An Analysis of the Shapes of Interstellar Extinction Curves. VI. The NearIR Extinction Law
Abstract
We combine new observations from the Hubble Space Telescope's Advanced Camera of Survey with existing data to investigate the wavelength dependence of nearIR (NIR) extinction. Previous studies suggest a power law form for NIR extinction, with a "universal" value of the exponent, although some recent observations indicate that significant sight linetosight line variability may exist. We show that a powerlaw model for the NIR extinction provides an excellent fit to most extinction curves, but that the value of the power, β, varies significantly from sight line to sight line. Therefore, it seems that a "universal NIR extinction law" is not possible. Instead, we find that as β decreases, R(V) ≡ A(V)/E(B  V) tends to increase, suggesting that NIR extinction curves which have been considered "peculiar" may, in fact, be typical for different R(V) values. We show that the powerlaw parameters can depend on the wavelength interval used to derive them, with the β increasing as longer wavelengths are included. This result implies that extrapolating powerlaw fits to determine R(V) is unreliable. To avoid this problem, we adopt a different functional form for NIR extinction. This new form mimics a power law whose exponent increases with wavelength, has only two free parameters, can fit all of our curves over a longer wavelength baseline and to higher precision, and produces R(V) values which are consistent with independent estimates and commonly used methods for estimating R(V). Furthermore, unlike the powerlaw model, it gives R(V)s that are independent of the wavelength interval used to derive them. It also suggests that the relation R(V) = 1.36 {E(KV)}/{E(BV)}  0.79 can estimate R(V) to ±0.12. Finally, we use model extinction curves to show that our extinction curves are in accord with theoretical expectations, and demonstrate how large samples of observational quantities can provide useful constraints on the grain properties.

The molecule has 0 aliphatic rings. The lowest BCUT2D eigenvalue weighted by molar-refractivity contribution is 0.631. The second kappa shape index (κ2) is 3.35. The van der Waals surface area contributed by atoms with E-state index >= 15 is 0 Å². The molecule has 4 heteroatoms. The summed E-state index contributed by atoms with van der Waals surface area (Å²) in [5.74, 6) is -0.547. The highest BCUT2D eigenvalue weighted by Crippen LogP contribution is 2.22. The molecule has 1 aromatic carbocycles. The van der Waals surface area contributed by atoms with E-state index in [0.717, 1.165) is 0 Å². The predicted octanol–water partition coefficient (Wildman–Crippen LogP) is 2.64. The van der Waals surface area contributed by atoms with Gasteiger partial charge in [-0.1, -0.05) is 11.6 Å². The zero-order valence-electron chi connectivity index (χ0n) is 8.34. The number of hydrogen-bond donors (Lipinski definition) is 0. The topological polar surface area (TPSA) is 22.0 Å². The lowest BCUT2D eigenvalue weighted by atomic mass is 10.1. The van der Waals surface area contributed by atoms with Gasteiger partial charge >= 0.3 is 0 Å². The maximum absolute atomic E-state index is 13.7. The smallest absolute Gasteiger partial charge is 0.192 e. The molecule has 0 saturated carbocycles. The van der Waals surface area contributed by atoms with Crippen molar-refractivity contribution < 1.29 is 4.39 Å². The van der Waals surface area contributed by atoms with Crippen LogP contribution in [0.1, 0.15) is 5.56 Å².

Publication:

The Astrophysical Journal
 Pub Date:
 July 2009
 DOI:
 10.1088/0004637X/699/2/1209
 arXiv:
 arXiv:0905.0133
 Bibcode:
 2009ApJ...699.1209F
 Keywords:

 dust;
 extinction;
 Astrophysics  Galaxy Astrophysics
 EPrint:
 To appear in the Astrophysical Journal